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Progress against SOPA (mattcutts.com)
279 points by sathishmanohar on Nov 21, 2011 | hide | past | web | favorite | 61 comments



>So if we can make it through the next 20-25 years, the people in power will protect technology for us, not fear it.

No, they won't. They will be the same corporate sellouts as they are today because we keep thinking like this. That mentality needs to die.

We cannot rely on those in power to "protect technology for us" - or anything else, for that matter. We have to do it ourselves. The situation won't magically fix itself just because we sheepishly wait for two or three decades.

People have to realize that most, if not all authority is naturally opposed to progress. Authority depends on the status quo, and will try everything in its power to preserve that. The internet is probably the largest threat to authority in the history of mankind. The recoil against it therefore was not only predictable, but inevitable.

The internet as it is today is the largest functioning system of anarchy that has ever existed - and on a planetary scale, no less. That's scary to some people, if not utterly terrifying. But it's the way forward. Authority trying to preserve itself by all means possible is nothing new. It's to be expected, and must likewise be resisted with every available countermeasure - atterete dominatum.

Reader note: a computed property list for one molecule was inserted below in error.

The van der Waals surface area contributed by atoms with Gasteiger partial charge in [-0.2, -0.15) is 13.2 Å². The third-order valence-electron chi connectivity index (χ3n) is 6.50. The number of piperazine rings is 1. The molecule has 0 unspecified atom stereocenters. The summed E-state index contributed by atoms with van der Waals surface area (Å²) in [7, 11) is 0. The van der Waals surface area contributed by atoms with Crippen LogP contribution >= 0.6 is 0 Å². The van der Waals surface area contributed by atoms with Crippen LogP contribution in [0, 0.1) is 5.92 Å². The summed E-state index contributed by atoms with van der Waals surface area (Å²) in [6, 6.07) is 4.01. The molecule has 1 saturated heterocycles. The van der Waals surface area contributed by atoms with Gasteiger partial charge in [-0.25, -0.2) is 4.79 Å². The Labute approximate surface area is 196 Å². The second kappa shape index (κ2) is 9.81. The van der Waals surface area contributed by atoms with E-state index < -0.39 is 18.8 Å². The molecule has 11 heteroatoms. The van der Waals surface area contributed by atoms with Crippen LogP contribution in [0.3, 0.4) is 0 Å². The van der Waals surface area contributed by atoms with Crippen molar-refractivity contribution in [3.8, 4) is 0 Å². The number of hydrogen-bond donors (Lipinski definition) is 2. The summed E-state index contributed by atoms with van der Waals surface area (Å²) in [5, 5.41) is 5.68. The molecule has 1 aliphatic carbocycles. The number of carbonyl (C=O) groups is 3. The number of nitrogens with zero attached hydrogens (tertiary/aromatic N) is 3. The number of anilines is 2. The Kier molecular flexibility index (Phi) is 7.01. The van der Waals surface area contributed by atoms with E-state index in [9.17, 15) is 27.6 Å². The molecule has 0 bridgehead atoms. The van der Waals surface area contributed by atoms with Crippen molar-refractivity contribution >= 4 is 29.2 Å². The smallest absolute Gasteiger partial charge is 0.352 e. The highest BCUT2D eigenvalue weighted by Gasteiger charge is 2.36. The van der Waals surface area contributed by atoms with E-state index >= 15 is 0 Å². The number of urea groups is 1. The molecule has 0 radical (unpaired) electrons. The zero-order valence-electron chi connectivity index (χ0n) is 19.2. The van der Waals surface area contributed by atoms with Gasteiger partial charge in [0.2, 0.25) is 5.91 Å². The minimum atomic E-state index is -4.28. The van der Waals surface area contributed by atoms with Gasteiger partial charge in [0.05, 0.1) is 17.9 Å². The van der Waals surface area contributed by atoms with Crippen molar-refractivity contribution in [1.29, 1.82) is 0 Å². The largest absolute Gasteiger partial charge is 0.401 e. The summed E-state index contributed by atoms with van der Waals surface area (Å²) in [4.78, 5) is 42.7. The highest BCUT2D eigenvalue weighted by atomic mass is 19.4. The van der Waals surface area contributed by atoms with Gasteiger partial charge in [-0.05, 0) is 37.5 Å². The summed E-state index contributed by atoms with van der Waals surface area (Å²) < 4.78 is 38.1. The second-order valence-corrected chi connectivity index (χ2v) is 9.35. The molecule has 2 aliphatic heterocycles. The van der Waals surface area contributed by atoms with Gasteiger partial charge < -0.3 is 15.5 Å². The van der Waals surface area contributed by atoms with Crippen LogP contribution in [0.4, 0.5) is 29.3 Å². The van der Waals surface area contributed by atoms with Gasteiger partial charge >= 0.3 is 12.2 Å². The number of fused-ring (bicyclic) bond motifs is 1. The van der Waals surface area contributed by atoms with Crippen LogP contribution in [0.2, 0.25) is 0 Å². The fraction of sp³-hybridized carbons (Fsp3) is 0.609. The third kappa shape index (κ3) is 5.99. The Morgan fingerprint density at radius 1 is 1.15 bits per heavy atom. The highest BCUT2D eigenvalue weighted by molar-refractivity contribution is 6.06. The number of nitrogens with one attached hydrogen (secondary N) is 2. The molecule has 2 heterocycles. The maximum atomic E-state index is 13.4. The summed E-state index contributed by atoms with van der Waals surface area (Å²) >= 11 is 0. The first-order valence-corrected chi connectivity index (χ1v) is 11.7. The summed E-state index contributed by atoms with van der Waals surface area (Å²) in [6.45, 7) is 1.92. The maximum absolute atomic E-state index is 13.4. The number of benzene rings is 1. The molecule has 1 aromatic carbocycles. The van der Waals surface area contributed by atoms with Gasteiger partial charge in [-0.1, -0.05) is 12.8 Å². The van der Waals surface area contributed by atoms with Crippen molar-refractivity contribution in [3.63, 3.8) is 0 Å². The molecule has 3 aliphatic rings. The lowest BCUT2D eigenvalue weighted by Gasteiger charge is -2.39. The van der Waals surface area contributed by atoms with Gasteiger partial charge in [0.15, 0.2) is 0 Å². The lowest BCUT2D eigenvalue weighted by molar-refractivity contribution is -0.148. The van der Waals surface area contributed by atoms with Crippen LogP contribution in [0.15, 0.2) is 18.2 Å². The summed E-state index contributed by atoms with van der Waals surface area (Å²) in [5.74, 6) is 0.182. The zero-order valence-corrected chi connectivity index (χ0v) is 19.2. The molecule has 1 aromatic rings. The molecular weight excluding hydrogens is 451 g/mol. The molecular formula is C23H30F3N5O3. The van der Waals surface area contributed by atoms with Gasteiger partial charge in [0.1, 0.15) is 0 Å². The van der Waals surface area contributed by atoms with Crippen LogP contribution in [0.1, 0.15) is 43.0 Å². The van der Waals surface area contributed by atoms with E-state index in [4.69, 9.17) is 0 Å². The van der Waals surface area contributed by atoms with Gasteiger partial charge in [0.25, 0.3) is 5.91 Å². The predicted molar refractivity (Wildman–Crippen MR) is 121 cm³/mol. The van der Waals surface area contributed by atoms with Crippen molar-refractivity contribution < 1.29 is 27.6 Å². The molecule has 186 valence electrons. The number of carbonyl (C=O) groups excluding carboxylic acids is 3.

> People have to realize that most, if not all authority is naturally opposed to progress.

That is absolutely true, but as the people in power get younger, their reference point for what counts as "progress" advances. Politicians who grew up in the iPad era will be reactionaries against some as-yet-unconceived-of technological or social change, not against iPads.


I'd have to disagree, we had multiple presidents who were drug users; the hippies are in power now, and the war on drugs marches on.


They smoke, but don't inhale.


That was yester-year's white lie. Since then Marion Barry was re-elected as mayor of DC. GWB admitted not only to use, but substance abuse. Obama not only admitted to using pot and cocaine, but cracked a joke about the silliness of Clinton's dodge.

Using drugs is simply another thing that the ruling class openly admits to doing and doesn't suffer notably for, while they throw the book at any other citizen for doing the same, or less.

e.g. dodging taxes, soliciting prostitutes, cheating on their spouses, not paying child support, hiring illegal immigrants and maybe even covering up the odd mysterious death.


Because politicians will largely enact policies which enable them to be re-elected.

I don't know the specifics but I strongly suspect that coming out against the war on drugs will lose them more support than it would gain them. Support in terms of some mix of votes, finance, influence and connections.